We shall next consider the second and seventh allegations of negligence, both of which charge that Kimble was driving at an improper and excessive rate of speed. The only witness for the plaintiffs who saw the car before the accident, Rocco Bagala, stated that it was driving at a very excessive rate of speed" and that "at the time of the impact was at I would say he was hitting about 45 to 50 and about 45 I would say after he applied his brakes."

Surprisingly enough the above referred to testimony of one of the plaintiffs coincides with that offered by the defendants. Kimble stated that he "was going between forty and fifty miles an hour" and that the decedent was "hit at a speed of forty or forty-five". Mrs. E. W. Gravolet, Jr., who was seated next to Kimble testified that they were driving slowly and around forty miles an hour. She stated further that "I feel sure we weren't going over 40 miles an hour".

There was some physical evidence as to the speed of the car and examining this, we found that it substantiates to some extent the oral testimony referred to above. Joseph Bagala testified that the morning following the accident he measured the skid marks on the highway. According to his testimony, these measured a distance of 62 feet from their beginning to a point which he identified as being marked by his father's heels and he stated further that there was an additional distance of 56 feet 3 inches from this point to where the automobile stopped. This would give a total of 119 feet 3 inches. This witness, however, stated that the total distance from the beginning of the skid marks to where the car came to a stop was 181 feet 3 inches. Mr. A. P. Prejean, of the State Police, testified that he had measured skid marks with Mr. Joseph Bagala the morning after the accident and that they totalled a distance of 125 feet. Mrs. Gravolet testified that after the car had been brought to a stop on the highway, it was then turned to the left and parked before any of its occupants descended. In view of the fact that the car was gone in the morning when Mr. Bagala and Mr. Prejean made their measurements and in view of the greater experience of Mr. Prejean in these matters, we must necessarily conclude that any measurements to where the car stopped would not be accurate. Accordingly, therefore, the most reasonable testimony is that of Mr. Prejean to the effect that the actual skid marks themselves were 125 feet in length.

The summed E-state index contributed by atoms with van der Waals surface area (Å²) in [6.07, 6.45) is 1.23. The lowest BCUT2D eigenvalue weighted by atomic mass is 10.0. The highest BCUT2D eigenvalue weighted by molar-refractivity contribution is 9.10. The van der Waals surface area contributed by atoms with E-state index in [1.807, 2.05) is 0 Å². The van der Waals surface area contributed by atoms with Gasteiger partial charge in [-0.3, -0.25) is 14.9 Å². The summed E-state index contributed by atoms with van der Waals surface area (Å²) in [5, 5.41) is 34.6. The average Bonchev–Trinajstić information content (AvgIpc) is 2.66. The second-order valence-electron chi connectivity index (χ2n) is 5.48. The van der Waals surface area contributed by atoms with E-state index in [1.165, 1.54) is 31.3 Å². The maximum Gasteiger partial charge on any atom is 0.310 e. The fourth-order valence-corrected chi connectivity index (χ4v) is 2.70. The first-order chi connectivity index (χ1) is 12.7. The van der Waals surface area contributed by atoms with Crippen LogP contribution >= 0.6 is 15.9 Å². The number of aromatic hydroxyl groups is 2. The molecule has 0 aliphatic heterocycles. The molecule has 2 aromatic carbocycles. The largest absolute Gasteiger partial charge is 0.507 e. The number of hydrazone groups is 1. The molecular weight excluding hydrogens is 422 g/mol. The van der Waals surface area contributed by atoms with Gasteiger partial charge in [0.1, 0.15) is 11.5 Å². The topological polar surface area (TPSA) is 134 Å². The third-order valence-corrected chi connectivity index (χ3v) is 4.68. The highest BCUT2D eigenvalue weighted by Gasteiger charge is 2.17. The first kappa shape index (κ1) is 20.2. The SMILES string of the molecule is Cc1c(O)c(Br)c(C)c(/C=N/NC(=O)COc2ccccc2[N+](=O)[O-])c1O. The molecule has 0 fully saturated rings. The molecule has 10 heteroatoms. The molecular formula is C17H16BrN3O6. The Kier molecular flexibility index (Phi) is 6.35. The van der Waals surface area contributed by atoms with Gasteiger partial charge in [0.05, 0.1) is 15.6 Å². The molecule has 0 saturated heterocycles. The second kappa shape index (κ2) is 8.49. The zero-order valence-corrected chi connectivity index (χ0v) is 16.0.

According to the chart found in Blashfield's Cyclopedia of Automobile Law and Practice, found at Sec. 6237 thereof, the actual stopping distance of a car travelling 60 miles per hour is 160 feet and that of a car travelling 50 miles per hour is 111 feet. Having concluded that the skid marks were 125 feet in length, it necessarily follows that Kimble was driving less than 60 miles an hour and far less than 80 miles per hour as counsel for appellants would have us believe. Consequently, we do not find that his speed was negligence per se and the proximate cause of the accident.

We come now to the third and fourth allegations of negligence which are that Kimble drove carelessly and improperly and failed to keep a proper lookout. According to both Mrs. Gravolet and a Miss Ouida Adams, Kimble was travelling in the proper lane. This is substantiated by the testimony of Mr. Prejean who stated that he found the skid marks "in the right traffic lane going towards Raceland", which, of course, was the direction in which Kimble was driving at the time. The record is absolutely devoid of any evidence which would indicate the improper driving alleged.

The perhaps most important charge of negligence is that the defendant Kimble failed to have his car under control. In this connection it is important to note that all witnesses agree that the accident occurred on a straight stretch of concrete highway 18 feet wide which ran through an unlighted residential district along Bayou Lafourche. Further, it is agreed that the weather was clear and dry and that the accident occurred at dusk.

Kimble's version of the accident is as follows: